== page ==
If you are not able to secure a computer (as described above) kick that computer off your homegroup, move them to a Guest WiFi network.

So, what do I do about my internet connected TV’s, phones, and other devices which I can’t secure in this way. You could do one of two things, either get another cheap WiFi access point for those, or put them on the Guest WiFi network as well.

What have you accomplished here?

Your homegroup should be a safe space. By eliminating all potentially unsafe actors from the homegroup, you have improved the level of safety there.

  1. No matter how you read email, don’t click on links that you don’t recognize

Phishing, link highjacking, and numerous other nasty things that cause harm to your computer are caused by clicking on links. So if you receive email that includes links, buttons, and other calls to action, think before you click. Hovering over a link or a button will typically reveal what the action will be.

There is no easy way to tell someone how to recognize a fake email message; scammers are quite sophisticated these days. So just be safe and don’t click on things unless you are really sure you know what you are doing.

But, you can remember these simple tips:

  • Banks, Financial Institutions, and most legitimate businesses will address emails to you by name; not “Dear Customer”. If the email does not address you by name, it is likely bogus.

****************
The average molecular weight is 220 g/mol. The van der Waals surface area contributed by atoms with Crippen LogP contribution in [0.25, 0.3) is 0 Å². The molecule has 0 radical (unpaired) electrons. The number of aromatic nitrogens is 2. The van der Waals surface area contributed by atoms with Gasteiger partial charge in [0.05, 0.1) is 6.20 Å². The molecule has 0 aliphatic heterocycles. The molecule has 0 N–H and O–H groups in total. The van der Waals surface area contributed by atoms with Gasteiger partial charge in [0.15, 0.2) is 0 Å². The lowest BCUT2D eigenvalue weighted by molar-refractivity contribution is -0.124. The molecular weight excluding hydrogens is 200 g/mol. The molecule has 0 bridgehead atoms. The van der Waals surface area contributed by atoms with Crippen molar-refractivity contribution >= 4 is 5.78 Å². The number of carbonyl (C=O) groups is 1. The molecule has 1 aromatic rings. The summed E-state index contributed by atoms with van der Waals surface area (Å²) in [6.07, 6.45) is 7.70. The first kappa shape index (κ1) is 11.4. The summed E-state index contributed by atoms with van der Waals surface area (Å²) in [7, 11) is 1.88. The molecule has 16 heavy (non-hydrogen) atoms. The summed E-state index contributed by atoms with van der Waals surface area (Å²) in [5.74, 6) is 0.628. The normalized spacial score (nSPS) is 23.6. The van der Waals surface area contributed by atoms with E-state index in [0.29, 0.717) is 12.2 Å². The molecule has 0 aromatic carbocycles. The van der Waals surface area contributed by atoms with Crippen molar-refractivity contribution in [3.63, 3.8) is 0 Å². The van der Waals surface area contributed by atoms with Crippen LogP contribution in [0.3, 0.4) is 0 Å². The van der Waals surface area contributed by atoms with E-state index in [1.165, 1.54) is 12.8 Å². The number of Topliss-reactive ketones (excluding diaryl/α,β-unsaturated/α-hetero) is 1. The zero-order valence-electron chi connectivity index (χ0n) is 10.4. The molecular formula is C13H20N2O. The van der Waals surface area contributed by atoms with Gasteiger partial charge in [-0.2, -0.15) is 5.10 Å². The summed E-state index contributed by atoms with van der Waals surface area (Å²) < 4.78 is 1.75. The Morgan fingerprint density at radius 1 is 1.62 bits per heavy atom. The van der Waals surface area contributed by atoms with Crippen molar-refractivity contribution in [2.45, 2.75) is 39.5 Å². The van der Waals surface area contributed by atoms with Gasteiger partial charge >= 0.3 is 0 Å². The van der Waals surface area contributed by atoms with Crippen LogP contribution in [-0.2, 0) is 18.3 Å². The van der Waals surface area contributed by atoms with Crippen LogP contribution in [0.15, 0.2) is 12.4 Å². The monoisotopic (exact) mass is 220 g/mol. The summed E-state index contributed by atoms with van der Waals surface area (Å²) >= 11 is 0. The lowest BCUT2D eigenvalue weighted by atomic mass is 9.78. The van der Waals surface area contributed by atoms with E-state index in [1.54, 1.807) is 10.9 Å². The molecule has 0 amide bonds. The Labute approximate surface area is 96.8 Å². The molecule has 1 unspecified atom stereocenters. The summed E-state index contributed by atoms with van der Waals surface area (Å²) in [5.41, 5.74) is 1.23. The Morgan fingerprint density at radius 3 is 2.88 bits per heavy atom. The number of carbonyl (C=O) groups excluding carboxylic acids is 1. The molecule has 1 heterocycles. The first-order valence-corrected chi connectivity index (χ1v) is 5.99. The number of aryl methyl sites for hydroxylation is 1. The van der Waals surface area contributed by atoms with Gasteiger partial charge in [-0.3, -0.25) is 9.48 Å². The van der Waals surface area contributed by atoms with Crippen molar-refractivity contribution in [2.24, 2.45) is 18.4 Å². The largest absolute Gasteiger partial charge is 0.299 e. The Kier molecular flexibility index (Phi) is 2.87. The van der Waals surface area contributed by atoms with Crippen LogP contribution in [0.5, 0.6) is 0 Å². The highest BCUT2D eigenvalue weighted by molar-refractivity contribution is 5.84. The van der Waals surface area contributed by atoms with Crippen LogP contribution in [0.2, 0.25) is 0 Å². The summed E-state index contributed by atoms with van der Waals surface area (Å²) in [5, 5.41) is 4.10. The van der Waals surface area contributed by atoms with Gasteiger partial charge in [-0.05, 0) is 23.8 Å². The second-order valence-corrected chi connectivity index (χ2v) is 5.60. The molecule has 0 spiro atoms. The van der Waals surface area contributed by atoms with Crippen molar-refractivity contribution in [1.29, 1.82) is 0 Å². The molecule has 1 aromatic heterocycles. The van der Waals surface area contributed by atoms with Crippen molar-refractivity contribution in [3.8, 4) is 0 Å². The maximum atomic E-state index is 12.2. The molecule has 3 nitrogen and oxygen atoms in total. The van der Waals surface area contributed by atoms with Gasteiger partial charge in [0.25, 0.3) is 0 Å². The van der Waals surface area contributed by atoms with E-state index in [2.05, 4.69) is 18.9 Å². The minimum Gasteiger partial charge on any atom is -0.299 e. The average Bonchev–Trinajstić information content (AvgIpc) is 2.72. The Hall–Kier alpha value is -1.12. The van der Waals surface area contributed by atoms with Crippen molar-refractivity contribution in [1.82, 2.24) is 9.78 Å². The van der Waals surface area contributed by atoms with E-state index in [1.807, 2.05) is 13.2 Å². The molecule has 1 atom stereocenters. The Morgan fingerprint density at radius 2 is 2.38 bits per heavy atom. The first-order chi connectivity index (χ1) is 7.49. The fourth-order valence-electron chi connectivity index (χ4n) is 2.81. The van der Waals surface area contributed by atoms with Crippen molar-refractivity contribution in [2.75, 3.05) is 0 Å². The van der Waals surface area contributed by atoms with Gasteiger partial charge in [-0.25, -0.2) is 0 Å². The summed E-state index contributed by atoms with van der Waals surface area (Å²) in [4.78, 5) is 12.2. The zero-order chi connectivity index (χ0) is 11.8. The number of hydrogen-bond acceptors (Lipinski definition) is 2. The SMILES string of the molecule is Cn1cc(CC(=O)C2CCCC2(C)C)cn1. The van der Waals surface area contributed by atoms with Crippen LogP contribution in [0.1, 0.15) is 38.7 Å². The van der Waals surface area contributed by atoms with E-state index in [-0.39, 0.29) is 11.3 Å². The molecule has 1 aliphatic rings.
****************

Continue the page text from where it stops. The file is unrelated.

• If you get an email saying your account has been terminated, will be terminated, has been compromised and you need to take immediate action, don’t click on the link provided. Instead find the link to login to whatever account, institution, or website and login directly. If the link is real, that’s fine, you at least know where you are going. And if it is a fake, you will realize it very quickly when you find that your account is fine!
  • If you get email saying “someone in your contact list has shared a document with you” it is a fake; services like Dropbox will tell you who shared the file with you.

What have you accomplished here?

Many exploits require you to take an action that triggers the installation of the bad software. By taking these steps, you have made it harder for this to happen.

  1. Disable automatic downloads, disable automatic showing of images

Web browsers and email clients allow you to set these privacy options. And they are well worth setting.

Search for directions for your specific browser and email client and make these changes.

What have you accomplished here?

Many exploits require you to take an action that triggers the installation of the bad software. Automatic downloads and infection buried in some image file formats are one way in which bad actors get around this. By taking the steps described here, you have made it harder for this to happen.

  1. Enable a screen-saver (with a lock and a timeout)